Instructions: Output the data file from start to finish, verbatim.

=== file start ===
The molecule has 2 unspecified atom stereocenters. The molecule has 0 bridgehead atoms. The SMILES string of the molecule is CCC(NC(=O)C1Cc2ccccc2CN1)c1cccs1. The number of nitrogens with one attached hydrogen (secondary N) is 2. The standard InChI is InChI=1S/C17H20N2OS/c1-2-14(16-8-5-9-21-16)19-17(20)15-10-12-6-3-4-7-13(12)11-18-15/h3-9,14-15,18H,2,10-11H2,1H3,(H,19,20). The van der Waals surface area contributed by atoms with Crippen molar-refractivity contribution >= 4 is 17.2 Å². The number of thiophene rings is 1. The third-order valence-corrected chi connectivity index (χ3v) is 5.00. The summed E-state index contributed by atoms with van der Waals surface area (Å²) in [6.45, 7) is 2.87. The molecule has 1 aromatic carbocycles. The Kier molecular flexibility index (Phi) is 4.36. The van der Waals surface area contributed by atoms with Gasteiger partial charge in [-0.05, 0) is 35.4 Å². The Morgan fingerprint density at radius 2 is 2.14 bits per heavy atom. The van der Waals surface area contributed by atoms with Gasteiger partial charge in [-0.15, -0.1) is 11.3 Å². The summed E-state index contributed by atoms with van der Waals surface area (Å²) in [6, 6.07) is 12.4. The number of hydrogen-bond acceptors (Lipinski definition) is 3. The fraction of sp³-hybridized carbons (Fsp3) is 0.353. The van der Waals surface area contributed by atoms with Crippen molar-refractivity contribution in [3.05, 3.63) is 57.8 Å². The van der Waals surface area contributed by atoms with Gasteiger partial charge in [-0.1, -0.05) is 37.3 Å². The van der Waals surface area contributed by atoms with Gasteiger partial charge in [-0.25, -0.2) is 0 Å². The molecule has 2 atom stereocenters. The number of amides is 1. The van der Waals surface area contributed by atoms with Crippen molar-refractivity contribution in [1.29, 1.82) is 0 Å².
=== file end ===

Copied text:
The molecule has 2 unspecified atom stereocenters. The molecule has 0 bridgehead atoms. The SMILES string of the molecule is CCC(NC(=O)C1Cc2ccccc2CN1)c1cccs1. The number of nitrogens with one attached hydrogen (secondary N) is 2. The standard InChI is InChI=1S/C17H20N2OS/c1-2-14(16-8-5-9-21-16)19-17(20)15-10-12-6-3-4-7-13(12)11-18-15/h3-9,14-15,18H,2,10-11H2,1H3,(H,19,20). The van der Waals surface area contributed by atoms with Crippen molar-refractivity contribution >= 4 is 17.2 Å². The number of thiophene rings is 1. The third-order valence-corrected chi connectivity index (χ3v) is 5.00. The summed E-state index contributed by atoms with van der Waals surface area (Å²) in [6.45, 7) is 2.87. The molecule has 1 aromatic carbocycles. The Kier molecular flexibility index (Phi) is 4.36. The van der Waals surface area contributed by atoms with Gasteiger partial charge in [-0.05, 0) is 35.4 Å². The Morgan fingerprint density at radius 2 is 2.14 bits per heavy atom. The van der Waals surface area contributed by atoms with Gasteiger partial charge in [-0.15, -0.1) is 11.3 Å². The summed E-state index contributed by atoms with van der Waals surface area (Å²) in [6, 6.07) is 12.4. The number of hydrogen-bond acceptors (Lipinski definition) is 3. The fraction of sp³-hybridized carbons (Fsp3) is 0.353. The van der Waals surface area contributed by atoms with Crippen molar-refractivity contribution in [3.05, 3.63) is 57.8 Å². The van der Waals surface area contributed by atoms with Gasteiger partial charge in [-0.1, -0.05) is 37.3 Å². The van der Waals surface area contributed by atoms with Gasteiger partial charge in [-0.25, -0.2) is 0 Å². The molecule has 2 atom stereocenters. The number of amides is 1. The van der Waals surface area contributed by atoms with Crippen molar-refractivity contribution in [1.29, 1.82) is 0 Å².